# Deriving the normal equations' coefficients

Suppose we use the least squares criterion to fit a linear model for the following dataset: $$(x_1,y_1),...,(x_m,y_m)\in R \times R$$, by solving the following optimisation problem:

$$(a^*,b^*) = \text{argmin}_{a,b}\sum^m_{i=1}(y_i-ax_i+b)^2$$

Assume that the solution is unique. Now, my question is, would any of the following statements be true?

i) $$\sum^m_{i=1}(y_i-a^*x_i+b^*)y_i = 0$$

ii) $$\sum^m_{i=1}(y_i-a^*x_i+b^*)x_i^2 = 0$$

iii) $$\sum^m_{i=1}(y_i-a^*x_i+b^*)x_i = 0$$

iv) $$\sum^m_{i=1}(y_i-a^*x_i+b^*)^2 = 0$$

By my understanding, we have to take the derivative of the loss function wrt $$a$$ and $$b$$:

$$\frac{\partial }{\partial a}\sum_{i=1}^m(y_i-ax_i+b)^2 = 0 \\ \sum_{i=1}^m\frac{\partial }{\partial a}(y_i-ax_i+b)^2 = 0 \\ 2(y_i-ax_i+b)\frac{\partial }{\partial a}(y_i-ax_i+b) = 0 \\ 2(y_i-ax_i+b)(-x_i)=0 \\ -2(y_i-ax_i+b)x_i = 0 \\ (y_i-ax_i+b)x_i=0$$

So this means that statement (iii) should be true.

And for $$b$$:

$$\frac{\partial }{\partial b}\sum_{i=1}^m(y_i-ax_i+b)^2 = 0 \\ \frac{\partial }{\partial b}(y_i-ax_i+b)^2 = 2(y_i-a_i+b)\frac{\partial }{\partial b} (y-ax_i+b) = 0 \\ 2(y-ax_i+b)(+1) = 0 \\ (y-ax_i+b) = 0$$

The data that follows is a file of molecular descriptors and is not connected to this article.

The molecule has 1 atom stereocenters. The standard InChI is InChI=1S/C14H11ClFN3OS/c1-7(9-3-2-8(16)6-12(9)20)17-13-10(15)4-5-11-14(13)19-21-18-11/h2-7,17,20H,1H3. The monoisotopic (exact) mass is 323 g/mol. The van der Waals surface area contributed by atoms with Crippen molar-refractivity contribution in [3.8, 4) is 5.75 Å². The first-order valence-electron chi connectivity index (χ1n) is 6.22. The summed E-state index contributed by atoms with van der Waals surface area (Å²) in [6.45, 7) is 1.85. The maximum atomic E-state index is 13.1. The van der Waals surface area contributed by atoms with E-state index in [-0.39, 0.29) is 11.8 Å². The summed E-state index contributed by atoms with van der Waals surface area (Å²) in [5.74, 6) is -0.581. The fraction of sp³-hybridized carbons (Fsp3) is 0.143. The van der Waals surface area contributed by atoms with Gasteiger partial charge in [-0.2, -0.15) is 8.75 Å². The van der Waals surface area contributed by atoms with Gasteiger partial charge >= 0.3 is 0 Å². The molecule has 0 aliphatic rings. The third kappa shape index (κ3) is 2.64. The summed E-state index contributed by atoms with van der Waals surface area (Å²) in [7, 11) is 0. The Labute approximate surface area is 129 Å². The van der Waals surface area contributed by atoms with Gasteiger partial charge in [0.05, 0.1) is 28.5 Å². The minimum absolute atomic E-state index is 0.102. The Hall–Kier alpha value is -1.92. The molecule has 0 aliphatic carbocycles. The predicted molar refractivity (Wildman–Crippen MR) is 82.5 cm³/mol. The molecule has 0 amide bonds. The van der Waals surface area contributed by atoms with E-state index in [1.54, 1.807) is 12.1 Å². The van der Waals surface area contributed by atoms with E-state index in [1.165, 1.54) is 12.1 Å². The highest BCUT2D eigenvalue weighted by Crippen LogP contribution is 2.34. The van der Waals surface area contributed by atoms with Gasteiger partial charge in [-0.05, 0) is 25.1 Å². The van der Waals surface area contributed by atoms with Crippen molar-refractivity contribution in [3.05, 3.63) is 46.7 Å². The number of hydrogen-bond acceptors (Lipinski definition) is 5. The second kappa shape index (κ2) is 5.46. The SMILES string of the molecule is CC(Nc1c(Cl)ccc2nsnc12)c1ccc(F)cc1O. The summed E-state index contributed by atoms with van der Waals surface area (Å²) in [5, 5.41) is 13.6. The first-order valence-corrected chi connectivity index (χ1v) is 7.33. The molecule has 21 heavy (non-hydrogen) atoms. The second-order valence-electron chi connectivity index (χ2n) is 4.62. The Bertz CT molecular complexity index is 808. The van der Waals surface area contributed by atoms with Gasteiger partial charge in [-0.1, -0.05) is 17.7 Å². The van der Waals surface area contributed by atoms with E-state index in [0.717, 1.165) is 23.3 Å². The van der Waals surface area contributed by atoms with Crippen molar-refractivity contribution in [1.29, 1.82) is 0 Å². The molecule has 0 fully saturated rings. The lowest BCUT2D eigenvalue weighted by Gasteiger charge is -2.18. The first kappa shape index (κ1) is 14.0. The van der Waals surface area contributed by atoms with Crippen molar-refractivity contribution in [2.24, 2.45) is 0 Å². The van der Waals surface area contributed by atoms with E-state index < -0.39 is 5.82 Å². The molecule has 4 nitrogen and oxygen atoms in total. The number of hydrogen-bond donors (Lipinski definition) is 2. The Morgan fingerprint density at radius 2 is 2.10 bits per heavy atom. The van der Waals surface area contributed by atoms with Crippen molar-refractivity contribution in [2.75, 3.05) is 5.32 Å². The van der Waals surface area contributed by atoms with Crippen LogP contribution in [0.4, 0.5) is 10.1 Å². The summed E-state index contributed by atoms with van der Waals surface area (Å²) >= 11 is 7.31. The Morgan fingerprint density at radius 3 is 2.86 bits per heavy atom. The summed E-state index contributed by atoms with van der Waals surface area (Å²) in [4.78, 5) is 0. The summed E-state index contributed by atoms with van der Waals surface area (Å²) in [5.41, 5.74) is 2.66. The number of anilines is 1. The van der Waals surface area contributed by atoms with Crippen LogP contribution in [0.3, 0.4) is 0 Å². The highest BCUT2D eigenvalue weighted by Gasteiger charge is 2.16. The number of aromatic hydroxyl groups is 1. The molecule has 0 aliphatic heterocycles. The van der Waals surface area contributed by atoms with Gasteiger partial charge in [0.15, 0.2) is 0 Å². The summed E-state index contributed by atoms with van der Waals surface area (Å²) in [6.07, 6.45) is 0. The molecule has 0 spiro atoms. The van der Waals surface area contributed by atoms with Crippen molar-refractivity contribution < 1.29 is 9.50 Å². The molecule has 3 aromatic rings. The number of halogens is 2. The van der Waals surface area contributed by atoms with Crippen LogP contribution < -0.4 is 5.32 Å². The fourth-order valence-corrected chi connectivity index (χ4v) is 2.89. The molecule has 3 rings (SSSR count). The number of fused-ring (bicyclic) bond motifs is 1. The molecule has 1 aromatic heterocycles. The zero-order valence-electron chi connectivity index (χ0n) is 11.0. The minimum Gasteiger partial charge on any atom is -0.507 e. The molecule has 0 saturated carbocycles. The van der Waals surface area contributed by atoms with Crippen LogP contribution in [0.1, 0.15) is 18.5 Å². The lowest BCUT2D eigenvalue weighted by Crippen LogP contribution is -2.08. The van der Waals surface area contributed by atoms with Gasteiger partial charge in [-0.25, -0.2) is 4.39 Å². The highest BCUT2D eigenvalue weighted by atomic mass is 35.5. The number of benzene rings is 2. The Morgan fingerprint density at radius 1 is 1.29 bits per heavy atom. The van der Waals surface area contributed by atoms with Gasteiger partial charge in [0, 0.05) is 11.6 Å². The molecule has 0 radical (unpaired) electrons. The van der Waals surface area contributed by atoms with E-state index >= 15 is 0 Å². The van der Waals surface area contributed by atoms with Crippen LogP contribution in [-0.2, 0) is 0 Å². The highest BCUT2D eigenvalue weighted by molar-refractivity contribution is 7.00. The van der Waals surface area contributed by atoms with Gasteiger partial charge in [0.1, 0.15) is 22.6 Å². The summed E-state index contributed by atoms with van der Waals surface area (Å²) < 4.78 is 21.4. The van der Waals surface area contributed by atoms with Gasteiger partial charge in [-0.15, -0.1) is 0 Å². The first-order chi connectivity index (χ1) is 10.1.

So this means that every statement is true.

Surely my second deduction is incorrect? What am I doing wrong here?

• Your calculations are incorrect. Use the Chain Rule to find the derivatives.
– whuber
Aug 1, 2022 at 18:36

$$(y-ax_i+b) = 0$$

So this means that every statement is true.

Surely my second deduction is incorrect? What am I doing wrong here?

You forgot a summation sign. It should be

$$\sum_{i=1}^m (y-ax_i+b) = 0$$

The same happend in your first deduction which should end with

$$\sum_{i=1}^m (y-ax_i+b) x_i= 0$$

and not $$(y-ax_i+b)x_i = 0$$

• silly me, I forgot about that. So just to confirm, only (iii) would be correct, right? Aug 5, 2022 at 11:14
• Yes only iii is right. Sidenote: you can also write the two equations in matrix form $$X^T(Y - X\beta) = 0$$ where $X$ is a matrix with one colum with $x_i$ and one column with $1$'s and $\beta$ is a column vector with $a$ and $b$ as elements. That matrix form can be rewritten as $$X^T Y-X^TX\beta = 0$$ or $$X^TX\beta = X^T Y$$ and finally the more well known $$\beta = (X^TX)^{-1}X^T Y$$ Aug 5, 2022 at 11:21